Kennedy and then Reagan in Berlin. Now Biden in Kyiv.
For the last sixty years, American presidents have routinely stood on the eastern edge of Europe and looked to Russia to say, “We stand by our allies. Our resolve is unshakable.”
Kennedy said: “I am a Berliner”. Reagan said, “Mr. Gorbachev is tearing down this wall.” During his surprise visit to Kiev on President’s Day, Biden said: “One year later, Kiev is standing. And Ukrainian strands. Democracy stands.”
Just days before the one-year anniversary of Russia’s brutal offensive against Ukraine, Biden shook the streets of Kiev, paying his respects to those who fell defending Ukraine and saying, “Freedom is priceless.” It’s worth fighting for while it lasts.”
Biden also movingly cited the conversation he had with Zelenskyy last February as Russia’s massive escalation of its nine-year unprovoked war of aggression against Ukraine. He recalled, with Zelensky at his side, “You said you didn’t know when we could speak again. On that dark night…the world was literally preparing for the fall of Kiev…maybe even the end of Ukraine.”
Of course, the symbolism of the American President, standing next to Zelenskyy and walking through the Ukrainian capital while air raid sirens sounded, also carried many other messages.
For those fighting for Ukraine, it was an extremely important message of solidarity, which came alongside further pledges by Biden to provide military support to Ukraine.
For Vladimir Putin, it was Biden’s way of saying, “I’m here in Kyiv and you’re not. Not only did you not take Kiev in days, as some have predicted, but your attack was repelled. Your army suffered a humiliating defeat from which it has not recovered.”
Ukrainian President Volodymyr Zelenskyy and US President Joe Biden walk amid the Russian attack on Ukraine at the Mariinskyi Palace in Kyiv, Ukraine, on February 20, 2023.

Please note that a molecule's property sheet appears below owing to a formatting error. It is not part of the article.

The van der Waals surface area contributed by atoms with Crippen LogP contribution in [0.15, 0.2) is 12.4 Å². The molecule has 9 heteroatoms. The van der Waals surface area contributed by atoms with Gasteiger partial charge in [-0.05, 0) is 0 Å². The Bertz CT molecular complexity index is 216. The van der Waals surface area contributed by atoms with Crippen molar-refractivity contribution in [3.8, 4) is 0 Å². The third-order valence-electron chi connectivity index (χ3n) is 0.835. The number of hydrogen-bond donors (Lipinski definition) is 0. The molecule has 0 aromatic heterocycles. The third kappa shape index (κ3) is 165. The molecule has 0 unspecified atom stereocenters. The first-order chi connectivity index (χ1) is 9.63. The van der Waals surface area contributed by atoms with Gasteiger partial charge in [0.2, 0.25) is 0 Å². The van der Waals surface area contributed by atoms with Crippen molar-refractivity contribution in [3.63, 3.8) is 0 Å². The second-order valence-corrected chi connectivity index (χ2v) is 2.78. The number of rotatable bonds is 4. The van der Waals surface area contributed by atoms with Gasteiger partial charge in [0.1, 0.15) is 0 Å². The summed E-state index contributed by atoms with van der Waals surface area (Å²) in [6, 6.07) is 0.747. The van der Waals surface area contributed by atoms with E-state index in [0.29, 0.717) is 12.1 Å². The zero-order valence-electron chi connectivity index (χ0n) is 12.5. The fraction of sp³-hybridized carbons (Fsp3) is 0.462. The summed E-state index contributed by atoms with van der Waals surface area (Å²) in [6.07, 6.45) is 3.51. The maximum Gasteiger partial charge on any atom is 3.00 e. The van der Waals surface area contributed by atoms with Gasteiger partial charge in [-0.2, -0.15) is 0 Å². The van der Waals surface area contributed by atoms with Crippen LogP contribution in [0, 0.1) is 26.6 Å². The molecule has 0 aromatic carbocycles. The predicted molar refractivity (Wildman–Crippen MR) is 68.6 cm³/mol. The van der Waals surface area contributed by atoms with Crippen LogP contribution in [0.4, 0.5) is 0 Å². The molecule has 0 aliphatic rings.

Press service of the President of Ukraine via Portal
Biden emphasized this point in the White House’s official statement on the trip: “Putin thought Ukraine was weak and the West divided. He thought he could outlive us. But he was absolutely wrong.” Importantly, this remark was underscored in recent days by the eminent congressional delegation attending the Munich Security Conference to make it clear that US support for Ukraine is declining remains strong and non-partisan.
The official White House statement also underscored that Biden’s surprise visit to Ukraine was part of a larger mission, one of solidarity and leadership among America’s European allies. Biden said in the statement, “I also look forward to traveling to Poland to meet President Duda and the leaders of our Eastern Flank allies and make remarks on how the United States will continue to call the world in support of the people.” of Ukraine and the fundamental values of human rights and human dignity in the UN Charter, which unites us worldwide.”
The reference to the UN Charter and Biden’s visit also supported statements made by Foreign Minister Blinken after talks with his Chinese counterpart on the sidelines of the Munich conference. Blinken said China was considering “providing deadly support” to Russia to help it invade Ukraine, warning that doing so would have serious consequences.
Biden’s trip was an important reminder to Beijing of how high Ukraine’s priority is for the US and the West, and portraying the war in the context of Russia’s violations of international law will make it clear to the Chinese that direct support for Russia’s attack and serial war crimes would mean China is an accomplice to these crimes. The sanctions China would endure and the rift such a move would create with the international community would be devastating for China, especially given the current fragility of its economy.